The Cultural Shift of Thrift

Times have changed and the thrift culture is no expectation. Even though the thrift culture has been around for years, vintage clothes have only recently started to get mass appeal due to their rarity and uniqueness, however it seems like not everyone is happy with the growth..

For thrifters, vintage clothes represent experiences, for example; “I was thrifting at this charity shop one day and I was having trouble finding anything I liked but I kept digging in a heap of dusty clothes until I spotted a funky pattern immersed at the bottom. When I pulled it out, I knew that I wasn’t going to let go of it and I haven’t stopped wearing it ever since.” Thrifters have a strong bond with their thrifts because they actively had to find them, which is an experience that can’t be replicated in a regular retail setting.

Vintage lovers enjoy vintage clothes for their unorthodox colour schemes and nostalgic brand names; their passion does not derive from the experience of finding the clothing. Instead, it’s the genuine appreciation for the design, texture, and style of the clothing that ignites their passion even though they don’t go through the process of digging for clothes. In fact, vintage lovers have a hard time thrifting because they don’t have the eye and patience to spot a needle in a haystack, an hour could by without them finding anything that they like.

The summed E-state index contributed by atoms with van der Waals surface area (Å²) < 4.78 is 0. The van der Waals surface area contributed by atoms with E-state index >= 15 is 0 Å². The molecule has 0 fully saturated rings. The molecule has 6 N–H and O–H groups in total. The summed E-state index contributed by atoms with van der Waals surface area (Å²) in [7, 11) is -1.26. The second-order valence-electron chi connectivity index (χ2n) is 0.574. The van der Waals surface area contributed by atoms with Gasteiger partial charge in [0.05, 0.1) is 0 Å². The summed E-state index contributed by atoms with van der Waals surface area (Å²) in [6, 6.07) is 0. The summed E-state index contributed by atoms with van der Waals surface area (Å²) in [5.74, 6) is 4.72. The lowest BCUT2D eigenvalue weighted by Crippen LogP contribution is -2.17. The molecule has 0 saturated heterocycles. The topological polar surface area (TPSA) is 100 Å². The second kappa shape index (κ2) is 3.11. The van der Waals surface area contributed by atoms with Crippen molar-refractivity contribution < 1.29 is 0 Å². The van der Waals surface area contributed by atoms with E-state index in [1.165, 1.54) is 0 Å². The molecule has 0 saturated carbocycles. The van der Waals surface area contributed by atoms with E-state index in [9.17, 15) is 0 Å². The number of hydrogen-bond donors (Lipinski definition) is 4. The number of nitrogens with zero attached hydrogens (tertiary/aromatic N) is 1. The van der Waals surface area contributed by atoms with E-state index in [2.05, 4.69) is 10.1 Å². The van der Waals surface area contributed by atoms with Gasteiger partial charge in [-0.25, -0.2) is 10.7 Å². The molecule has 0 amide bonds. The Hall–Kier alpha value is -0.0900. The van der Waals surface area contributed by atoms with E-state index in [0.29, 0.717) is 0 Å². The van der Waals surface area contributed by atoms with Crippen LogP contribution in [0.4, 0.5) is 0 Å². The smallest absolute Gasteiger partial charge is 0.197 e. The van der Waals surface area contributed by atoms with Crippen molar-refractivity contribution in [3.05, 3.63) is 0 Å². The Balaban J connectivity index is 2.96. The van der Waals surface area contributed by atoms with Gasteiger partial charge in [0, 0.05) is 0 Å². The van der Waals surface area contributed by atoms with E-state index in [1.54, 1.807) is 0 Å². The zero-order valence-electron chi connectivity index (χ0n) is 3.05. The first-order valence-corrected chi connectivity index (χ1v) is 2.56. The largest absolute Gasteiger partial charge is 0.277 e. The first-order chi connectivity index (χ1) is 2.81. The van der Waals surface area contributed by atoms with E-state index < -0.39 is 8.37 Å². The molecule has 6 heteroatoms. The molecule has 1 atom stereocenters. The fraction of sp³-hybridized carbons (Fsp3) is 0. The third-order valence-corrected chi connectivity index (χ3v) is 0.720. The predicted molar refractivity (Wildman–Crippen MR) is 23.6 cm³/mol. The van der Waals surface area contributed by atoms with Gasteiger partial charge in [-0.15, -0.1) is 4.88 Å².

The introduction of vintage resellers through Instagram (Insta-stores) has brought about the most change in the culture because vintage lovers can now conveniently purchase from the comfort of their home; Insta-stores have played the biggest role in converting regular consumers into vintage lovers.

Some may argue that these Insta-stores are exploiting the culture but I disagree, Insta-stores have globalized thrifting; we can learn new style combinations from people in Tokyo, we can show off our own sub-culture to the rest of world and we even buy clothes from different provinces and countries at a touch of a button. Change in is inevitable and as long as we continue respecting the culture, vintage finds will only get better.


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Retro Retro Mag Young & Thrifted, Issue 03

“The third issue of Retro Retro Magazine is an ode to the culture of thrifting, which is why I connected with experienced thrifters that share mutual love and respect for the art of thrift shopping to discuss our thoughts and opinions on where the culture came from, where it is today and where it’s going. The title of Young & Thrifted celebrates the pride and passion that so many thrifters, vintage lovers and Retros share for old clothes. “

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